Islandwide resources partner for ‘Festival of Healing’

| June 12, 2018 | 0 Comments

Ramee Opperude
U.S. Army Health Clinic-Schofield Barracks Public Affairs

SCHOFIELD BARRACKS — Over 20 military and civilian organizations in attendance, and hundreds of attendees gathered on the lawn near the U.S. Army Health Clinic- Schofield Barracks for the “Festival of Healing” on April 24, 2018.

The full day event offered training events and activities, including a yoga class, rock painting, faith based support, energy management and a Polynesian dance demonstration.

Soldiers from the Medical Company, U.S. Army Health Clinic-Schofield Barracks, take part in art therapy exercises during the Festival of Healing April 24. (U.S. Army photo)

Soldiers from the Medical Company, U.S. Army Health Clinic-Schofield Barracks, take part in art therapy exercises during the Festival of Healing April 24. (U.S. Army photo)

“We pitched the concept to our commander, the Region Health Command-Pacific (RHC-P) and the Tripler Army Medical Center (TAMC) SHARP teams, and all agreed that this would be a great idea,” said Juan Almont-Done, sexual assault response coordinator, USAHC-SB. “From then on, we were making phone calls to the mainland and to both civilian and military organizations throughout the island.”

With each new organization and support the concept grew and was well received by the command team.

“Each time we briefed the concept we would hear an enthusiastic ‘ Yes, we can support it,'” said Almont-Done. “All though we had the ‘Yes,’ it took so much more to make this happen.”

Dozens of clinic staff and Soldiers supported the planning efforts, in addition to the SHARP team who did the bulk of the heavy lifting for the event.

“Partnering creates a relationship between entities with a shared purpose, in this case, assisting in the wellness and healing for those in our community who need or desire it,” said Marlyne Perez, registered dietitian nutritionist, USAHC-SB. “It also gave each entity a resource to rely on in order to answer a need, rather than a break in the continuity of care, which could set the individual back in their wellness journey,” added Perez.

Support came in the form of dozens of organizations from within the U.S. Army-Hawaii and across the island.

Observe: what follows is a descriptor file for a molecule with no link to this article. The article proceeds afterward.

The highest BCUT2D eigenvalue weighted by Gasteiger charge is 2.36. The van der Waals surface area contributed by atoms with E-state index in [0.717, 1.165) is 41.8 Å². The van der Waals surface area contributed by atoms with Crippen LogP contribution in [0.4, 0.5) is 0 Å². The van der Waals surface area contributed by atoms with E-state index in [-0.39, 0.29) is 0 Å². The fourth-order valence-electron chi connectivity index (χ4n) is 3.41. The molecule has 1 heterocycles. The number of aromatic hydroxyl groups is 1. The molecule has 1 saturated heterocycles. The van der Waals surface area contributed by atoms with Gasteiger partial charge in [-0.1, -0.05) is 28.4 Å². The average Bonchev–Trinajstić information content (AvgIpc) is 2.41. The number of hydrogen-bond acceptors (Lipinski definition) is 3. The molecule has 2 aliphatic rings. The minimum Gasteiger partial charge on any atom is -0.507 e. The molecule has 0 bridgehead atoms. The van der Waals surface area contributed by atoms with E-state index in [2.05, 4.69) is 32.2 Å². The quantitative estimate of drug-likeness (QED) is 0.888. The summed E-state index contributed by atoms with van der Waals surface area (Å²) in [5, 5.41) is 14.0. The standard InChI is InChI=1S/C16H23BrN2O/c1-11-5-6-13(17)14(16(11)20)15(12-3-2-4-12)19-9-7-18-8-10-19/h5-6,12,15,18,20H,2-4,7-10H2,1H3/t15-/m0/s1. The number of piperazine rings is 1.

Victim Advocates from the U.S. Army Health Clinic-Schofield Barracks interact with attendees during the Festival of Healing April 24.  (U.S. Army photo)

Victim Advocates from the U.S. Army Health Clinic-Schofield Barracks interact with attendees during the Festival of Healing April 24. (U.S. Army photo)

The event, which took place during Sexual Assault Awareness and Prevention Month, was the result of months of planning for several victim advocates and sexual assault response coordinators. Units who were directly involved included Regional Health Command-Pacific (RHC-P), U.S. Army Garrison-Hawaii, Tripler Army Medical Center (TAMC), the 500th Military Intelligence Brigade, and the 599th Transportation Brigade.

“All in all, even though we had some rainy weather, the event was a true success, and we could not be happier,” said Almont-Done.

The event welcomed the general public and medical professionals from across U.S. Army Hawaii, many of whom were familiar with the programs and walked away with a more robust understanding of resources available within the community.

“Our desired impact was to let our community know that we all need healing. We all go through some type of pain, whether emotional, spiritual, physical, etc., from some traumatic event that happens in our lives. We don’t have to let that event define us. As a community, we are here to support each other in the healing process. From victim to survivor and from survivor to thriver,” added Almont-Done.

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